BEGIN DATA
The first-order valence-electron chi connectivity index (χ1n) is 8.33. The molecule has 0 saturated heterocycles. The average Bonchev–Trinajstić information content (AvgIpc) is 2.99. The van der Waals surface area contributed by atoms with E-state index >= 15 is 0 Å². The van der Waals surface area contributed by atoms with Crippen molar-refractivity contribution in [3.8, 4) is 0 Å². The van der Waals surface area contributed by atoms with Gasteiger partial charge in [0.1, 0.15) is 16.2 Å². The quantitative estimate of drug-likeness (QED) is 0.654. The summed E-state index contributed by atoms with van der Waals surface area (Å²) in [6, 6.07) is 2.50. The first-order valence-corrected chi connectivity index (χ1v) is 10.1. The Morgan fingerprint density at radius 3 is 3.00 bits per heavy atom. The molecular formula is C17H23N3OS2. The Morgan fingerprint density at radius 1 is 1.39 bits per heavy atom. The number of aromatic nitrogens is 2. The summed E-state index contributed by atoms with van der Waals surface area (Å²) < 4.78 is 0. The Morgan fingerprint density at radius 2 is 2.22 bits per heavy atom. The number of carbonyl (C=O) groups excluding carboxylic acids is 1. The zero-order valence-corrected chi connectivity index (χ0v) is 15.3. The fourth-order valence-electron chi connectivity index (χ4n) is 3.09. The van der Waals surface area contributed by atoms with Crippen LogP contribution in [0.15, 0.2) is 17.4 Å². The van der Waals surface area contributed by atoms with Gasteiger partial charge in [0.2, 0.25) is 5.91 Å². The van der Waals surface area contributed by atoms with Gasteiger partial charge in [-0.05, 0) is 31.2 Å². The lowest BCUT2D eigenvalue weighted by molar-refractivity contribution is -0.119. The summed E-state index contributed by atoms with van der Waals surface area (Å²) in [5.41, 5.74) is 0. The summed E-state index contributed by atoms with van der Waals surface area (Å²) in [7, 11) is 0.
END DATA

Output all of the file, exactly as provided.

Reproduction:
The first-order valence-electron chi connectivity index (χ1n) is 8.33. The molecule has 0 saturated heterocycles. The average Bonchev–Trinajstić information content (AvgIpc) is 2.99. The van der Waals surface area contributed by atoms with E-state index >= 15 is 0 Å². The van der Waals surface area contributed by atoms with Crippen molar-refractivity contribution in [3.8, 4) is 0 Å². The van der Waals surface area contributed by atoms with Gasteiger partial charge in [0.1, 0.15) is 16.2 Å². The quantitative estimate of drug-likeness (QED) is 0.654. The summed E-state index contributed by atoms with van der Waals surface area (Å²) in [6, 6.07) is 2.50. The first-order valence-corrected chi connectivity index (χ1v) is 10.1. The Morgan fingerprint density at radius 3 is 3.00 bits per heavy atom. The molecular formula is C17H23N3OS2. The Morgan fingerprint density at radius 1 is 1.39 bits per heavy atom. The number of aromatic nitrogens is 2. The summed E-state index contributed by atoms with van der Waals surface area (Å²) < 4.78 is 0. The Morgan fingerprint density at radius 2 is 2.22 bits per heavy atom. The number of carbonyl (C=O) groups excluding carboxylic acids is 1. The zero-order valence-corrected chi connectivity index (χ0v) is 15.3. The fourth-order valence-electron chi connectivity index (χ4n) is 3.09. The van der Waals surface area contributed by atoms with Crippen LogP contribution in [0.15, 0.2) is 17.4 Å². The van der Waals surface area contributed by atoms with Gasteiger partial charge in [0.2, 0.25) is 5.91 Å². The van der Waals surface area contributed by atoms with Gasteiger partial charge in [-0.05, 0) is 31.2 Å². The lowest BCUT2D eigenvalue weighted by molar-refractivity contribution is -0.119. The summed E-state index contributed by atoms with van der Waals surface area (Å²) in [5.41, 5.74) is 0. The summed E-state index contributed by atoms with van der Waals surface area (Å²) in [7, 11) is 0.